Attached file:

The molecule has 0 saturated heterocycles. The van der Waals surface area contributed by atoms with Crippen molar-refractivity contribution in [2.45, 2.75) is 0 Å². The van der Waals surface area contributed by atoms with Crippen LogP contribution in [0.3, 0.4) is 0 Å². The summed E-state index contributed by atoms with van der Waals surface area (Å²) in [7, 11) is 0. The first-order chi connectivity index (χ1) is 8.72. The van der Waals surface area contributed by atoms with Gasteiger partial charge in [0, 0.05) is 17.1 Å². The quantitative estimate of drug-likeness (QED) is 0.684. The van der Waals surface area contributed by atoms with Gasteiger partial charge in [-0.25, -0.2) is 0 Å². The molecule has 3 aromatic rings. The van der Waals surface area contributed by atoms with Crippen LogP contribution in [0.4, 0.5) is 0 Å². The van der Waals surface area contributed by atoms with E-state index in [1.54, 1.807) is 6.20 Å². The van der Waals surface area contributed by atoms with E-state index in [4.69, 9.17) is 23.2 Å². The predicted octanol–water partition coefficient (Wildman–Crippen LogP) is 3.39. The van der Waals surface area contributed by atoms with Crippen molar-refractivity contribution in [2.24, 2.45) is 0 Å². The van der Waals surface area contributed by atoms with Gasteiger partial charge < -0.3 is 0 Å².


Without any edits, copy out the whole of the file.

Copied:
The molecule has 0 saturated heterocycles. The van der Waals surface area contributed by atoms with Crippen molar-refractivity contribution in [2.45, 2.75) is 0 Å². The van der Waals surface area contributed by atoms with Crippen LogP contribution in [0.3, 0.4) is 0 Å². The summed E-state index contributed by atoms with van der Waals surface area (Å²) in [7, 11) is 0. The first-order chi connectivity index (χ1) is 8.72. The van der Waals surface area contributed by atoms with Gasteiger partial charge in [0, 0.05) is 17.1 Å². The quantitative estimate of drug-likeness (QED) is 0.684. The van der Waals surface area contributed by atoms with Gasteiger partial charge in [-0.25, -0.2) is 0 Å². The molecule has 3 aromatic rings. The van der Waals surface area contributed by atoms with Crippen LogP contribution in [0.4, 0.5) is 0 Å². The van der Waals surface area contributed by atoms with E-state index in [1.54, 1.807) is 6.20 Å². The van der Waals surface area contributed by atoms with E-state index in [4.69, 9.17) is 23.2 Å². The predicted octanol–water partition coefficient (Wildman–Crippen LogP) is 3.39. The van der Waals surface area contributed by atoms with Crippen molar-refractivity contribution in [2.24, 2.45) is 0 Å². The van der Waals surface area contributed by atoms with Gasteiger partial charge < -0.3 is 0 Å².